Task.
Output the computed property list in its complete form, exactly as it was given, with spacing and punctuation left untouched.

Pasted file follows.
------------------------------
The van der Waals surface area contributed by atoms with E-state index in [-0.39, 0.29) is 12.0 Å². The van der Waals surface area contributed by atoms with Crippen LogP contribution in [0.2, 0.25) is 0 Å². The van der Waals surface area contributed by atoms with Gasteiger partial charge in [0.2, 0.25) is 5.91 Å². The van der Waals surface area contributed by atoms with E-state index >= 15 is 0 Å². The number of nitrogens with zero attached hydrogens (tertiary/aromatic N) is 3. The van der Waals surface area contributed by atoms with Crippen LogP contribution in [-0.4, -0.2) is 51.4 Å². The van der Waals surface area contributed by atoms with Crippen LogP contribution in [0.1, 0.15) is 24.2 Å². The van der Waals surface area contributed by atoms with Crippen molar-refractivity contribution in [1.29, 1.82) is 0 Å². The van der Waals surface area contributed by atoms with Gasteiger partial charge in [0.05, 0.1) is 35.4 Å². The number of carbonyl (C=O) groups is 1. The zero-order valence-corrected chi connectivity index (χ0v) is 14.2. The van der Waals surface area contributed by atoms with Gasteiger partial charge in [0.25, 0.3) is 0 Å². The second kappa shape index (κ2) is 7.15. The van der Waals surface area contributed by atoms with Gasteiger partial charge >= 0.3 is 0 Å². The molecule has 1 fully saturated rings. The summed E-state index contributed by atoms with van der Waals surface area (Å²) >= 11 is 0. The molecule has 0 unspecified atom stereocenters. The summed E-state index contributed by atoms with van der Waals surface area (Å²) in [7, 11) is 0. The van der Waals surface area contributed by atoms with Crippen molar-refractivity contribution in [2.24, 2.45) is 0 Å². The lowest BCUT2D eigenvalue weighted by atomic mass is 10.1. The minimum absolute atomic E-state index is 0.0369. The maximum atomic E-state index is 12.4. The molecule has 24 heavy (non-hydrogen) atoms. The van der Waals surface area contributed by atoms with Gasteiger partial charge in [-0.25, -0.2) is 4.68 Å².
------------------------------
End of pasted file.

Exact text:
The van der Waals surface area contributed by atoms with E-state index in [-0.39, 0.29) is 12.0 Å². The van der Waals surface area contributed by atoms with Crippen LogP contribution in [0.2, 0.25) is 0 Å². The van der Waals surface area contributed by atoms with Gasteiger partial charge in [0.2, 0.25) is 5.91 Å². The van der Waals surface area contributed by atoms with E-state index >= 15 is 0 Å². The number of nitrogens with zero attached hydrogens (tertiary/aromatic N) is 3. The van der Waals surface area contributed by atoms with Crippen LogP contribution in [-0.4, -0.2) is 51.4 Å². The van der Waals surface area contributed by atoms with Crippen LogP contribution in [0.1, 0.15) is 24.2 Å². The van der Waals surface area contributed by atoms with Crippen molar-refractivity contribution in [1.29, 1.82) is 0 Å². The van der Waals surface area contributed by atoms with Gasteiger partial charge in [0.05, 0.1) is 35.4 Å². The number of carbonyl (C=O) groups is 1. The zero-order valence-corrected chi connectivity index (χ0v) is 14.2. The van der Waals surface area contributed by atoms with Gasteiger partial charge in [0.25, 0.3) is 0 Å². The second kappa shape index (κ2) is 7.15. The van der Waals surface area contributed by atoms with Gasteiger partial charge >= 0.3 is 0 Å². The molecule has 1 fully saturated rings. The summed E-state index contributed by atoms with van der Waals surface area (Å²) >= 11 is 0. The molecule has 0 unspecified atom stereocenters. The summed E-state index contributed by atoms with van der Waals surface area (Å²) in [7, 11) is 0. The van der Waals surface area contributed by atoms with Crippen molar-refractivity contribution in [2.24, 2.45) is 0 Å². The lowest BCUT2D eigenvalue weighted by atomic mass is 10.1. The minimum absolute atomic E-state index is 0.0369. The maximum atomic E-state index is 12.4. The molecule has 24 heavy (non-hydrogen) atoms. The van der Waals surface area contributed by atoms with Gasteiger partial charge in [-0.25, -0.2) is 4.68 Å².